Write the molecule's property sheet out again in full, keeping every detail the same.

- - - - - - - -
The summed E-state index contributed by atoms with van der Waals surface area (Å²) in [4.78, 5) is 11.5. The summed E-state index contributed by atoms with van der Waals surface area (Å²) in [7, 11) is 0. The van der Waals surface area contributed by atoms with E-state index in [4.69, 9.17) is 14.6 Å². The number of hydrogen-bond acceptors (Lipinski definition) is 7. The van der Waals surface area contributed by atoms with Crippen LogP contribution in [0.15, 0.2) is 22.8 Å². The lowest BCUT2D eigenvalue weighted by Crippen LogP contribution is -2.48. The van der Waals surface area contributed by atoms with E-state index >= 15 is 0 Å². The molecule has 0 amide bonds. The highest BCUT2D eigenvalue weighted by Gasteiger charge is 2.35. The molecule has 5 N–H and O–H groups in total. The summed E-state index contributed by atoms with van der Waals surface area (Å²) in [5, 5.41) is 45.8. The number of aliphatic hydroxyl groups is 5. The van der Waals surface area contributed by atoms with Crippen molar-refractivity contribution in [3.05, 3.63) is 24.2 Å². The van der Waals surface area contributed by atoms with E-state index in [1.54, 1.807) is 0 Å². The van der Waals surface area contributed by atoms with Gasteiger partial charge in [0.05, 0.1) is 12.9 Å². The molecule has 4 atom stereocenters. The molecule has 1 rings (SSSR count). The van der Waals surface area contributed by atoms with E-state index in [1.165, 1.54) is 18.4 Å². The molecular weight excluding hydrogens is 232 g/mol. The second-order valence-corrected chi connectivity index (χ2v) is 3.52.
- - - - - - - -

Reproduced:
The summed E-state index contributed by atoms with van der Waals surface area (Å²) in [4.78, 5) is 11.5. The summed E-state index contributed by atoms with van der Waals surface area (Å²) in [7, 11) is 0. The van der Waals surface area contributed by atoms with E-state index in [4.69, 9.17) is 14.6 Å². The number of hydrogen-bond acceptors (Lipinski definition) is 7. The van der Waals surface area contributed by atoms with Crippen LogP contribution in [0.15, 0.2) is 22.8 Å². The lowest BCUT2D eigenvalue weighted by Crippen LogP contribution is -2.48. The van der Waals surface area contributed by atoms with E-state index >= 15 is 0 Å². The molecule has 0 amide bonds. The highest BCUT2D eigenvalue weighted by Gasteiger charge is 2.35. The molecule has 5 N–H and O–H groups in total. The summed E-state index contributed by atoms with van der Waals surface area (Å²) in [5, 5.41) is 45.8. The number of aliphatic hydroxyl groups is 5. The van der Waals surface area contributed by atoms with Crippen molar-refractivity contribution in [3.05, 3.63) is 24.2 Å². The van der Waals surface area contributed by atoms with E-state index in [1.54, 1.807) is 0 Å². The van der Waals surface area contributed by atoms with Gasteiger partial charge in [0.05, 0.1) is 12.9 Å². The molecule has 4 atom stereocenters. The molecule has 1 rings (SSSR count). The van der Waals surface area contributed by atoms with E-state index in [1.165, 1.54) is 18.4 Å². The molecular weight excluding hydrogens is 232 g/mol. The second-order valence-corrected chi connectivity index (χ2v) is 3.52.